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A limited-time offer is a proven way of adding customers. Too bad it's also likely to add labor—unless an operator is crafty about the how's. Here's a peek at the tactics smart ones have used to roll out an LTO without hiking hours or training costs.
Swap one ingredient for another
With consumers’ increased interest in healthier, better-for-you foods, operators have the chance to offer new dishes that play into that interest. One easy way for operators to put an LTO on the menu that would involve no additional labels is to add a new option for a base ingredient. For instance, in burrito bowls or grain bowls, a new option can be quinoa (available for a limited time only!), or in stir fries, a salad option can be tested. This way, employees simply pick a different ingredient for the bowl—no additional training or labor necessary. And with quinoa entrees increasing on menus by 5.2% over the last year, and quinoa sides up 6.5%, according to Technomic’s MenuMonitor, swapping a grain as an LTO can have a great payoff. At Sweetgreen, a fast-casual salad chain, the Mexican Corn Elote Bowl, for instance, features roasted corn and peppers, tomatoes, shredded cabbage, cilantro, local goat cheese, tortilla chips, sunflower seeds, warm quinoa, arugula and lime cilantro jalapeno vinaigrette.
Quality of ingredients can also be a big draw. IHOP’s recent promotion of a new burger patty was a blockbuster, in no small part because the chain pretended to change its name to IHOb—the ‘b’ standing for ‘burger.’ But franchisees were pleased—and the new burger wasn’t even new, per se—rather, the chain replaced its prior burger patty with a higher-quality grind that’s smashed on the grill. The builds were exactly the same; only the meat was changed, President Darren Rebelez told Restaurant Business.
Make ingredients multitask
Dessert LTOs are popular and are often successful, and best of all, they’re easy to create with ingredients that are already offered. For example, if a restaurant already offers ice cream and cookies, the kitchen can put together ice cream sandwiches as a dessert LTO without doing any extra work. Sandwich ice cream between two cookies for a basic dessert, or step it up a notch by dipping the sandwiches in DOVE dark chocolate and rolling them in chopped M&M’S® brand minis milk chocolate candies for a sweet combination that’ll have customers’ attention. At RAM Restaurant and Brewery, a casual dining chain with 24 locations, the white chocolate macadamia ice cream sandwich features vanilla ice cream layered between white chocolate macadamia nut cookies, rolled in coconut and macadamia nuts and dipped in milk chocolate. By using ingredients that are already there, no ordering is necessary, and by making items from components that are already on the menu, these treats come together fast.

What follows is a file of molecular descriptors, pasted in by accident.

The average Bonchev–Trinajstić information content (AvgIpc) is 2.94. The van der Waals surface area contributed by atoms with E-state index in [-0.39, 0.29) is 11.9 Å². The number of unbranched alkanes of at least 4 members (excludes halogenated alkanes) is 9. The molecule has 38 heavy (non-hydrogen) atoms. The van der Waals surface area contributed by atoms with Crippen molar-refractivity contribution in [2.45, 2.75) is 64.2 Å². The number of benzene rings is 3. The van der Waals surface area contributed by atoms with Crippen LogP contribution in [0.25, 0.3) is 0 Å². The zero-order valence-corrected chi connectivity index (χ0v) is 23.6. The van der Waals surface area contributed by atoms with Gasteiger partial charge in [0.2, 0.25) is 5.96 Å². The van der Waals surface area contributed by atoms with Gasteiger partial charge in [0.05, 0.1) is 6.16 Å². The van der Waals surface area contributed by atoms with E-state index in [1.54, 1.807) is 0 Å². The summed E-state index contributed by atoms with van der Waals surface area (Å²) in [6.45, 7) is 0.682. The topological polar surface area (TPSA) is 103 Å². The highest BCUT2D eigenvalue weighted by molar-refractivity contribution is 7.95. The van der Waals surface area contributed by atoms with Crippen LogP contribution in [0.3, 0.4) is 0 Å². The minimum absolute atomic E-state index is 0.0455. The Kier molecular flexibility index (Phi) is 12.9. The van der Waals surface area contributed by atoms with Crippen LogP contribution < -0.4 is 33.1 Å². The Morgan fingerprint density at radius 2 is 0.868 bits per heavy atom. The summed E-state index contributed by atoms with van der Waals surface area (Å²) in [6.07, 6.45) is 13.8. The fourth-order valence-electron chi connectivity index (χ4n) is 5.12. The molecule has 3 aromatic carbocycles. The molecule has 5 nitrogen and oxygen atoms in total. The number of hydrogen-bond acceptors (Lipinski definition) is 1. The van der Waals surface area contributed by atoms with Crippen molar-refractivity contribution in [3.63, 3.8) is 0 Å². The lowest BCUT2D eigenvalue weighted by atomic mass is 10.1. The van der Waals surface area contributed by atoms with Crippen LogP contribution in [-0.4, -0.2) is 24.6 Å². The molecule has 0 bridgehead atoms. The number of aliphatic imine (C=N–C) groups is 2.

Cross-utilize foods across the menu
To get the most out of prep work, operators can cross-utilize some ingredients to maximize profits. For instance, if a scratch-made chocolate sauce is typically used as an ice cream topping, how about using it in milkshakes or even as an indulgent drizzle for waffles in the morning? Alternatively, instead of just using quinoa-rice blends for dinner service, they can also be mixed with oatmeal, then topped with fruit and nuts to be offered as a breakfast porridge. Another Broken Egg Café is currently offering an LTO that’s exactly this—the Toasted Coconut Quinoa Power Skillet, with granola topped with coconut and orange-infused quinoa, blackberries, mango, watermelon and green apples.
When planning for an LTO, something that operators keep in mind is cost—not just of ingredients but of the labor it takes to make them. By swapping out ingredients, making foods multitask and cross-utilizing sauces, grains and other ingredients, operators can offer successful LTOs without having to invest in costly training and other labor.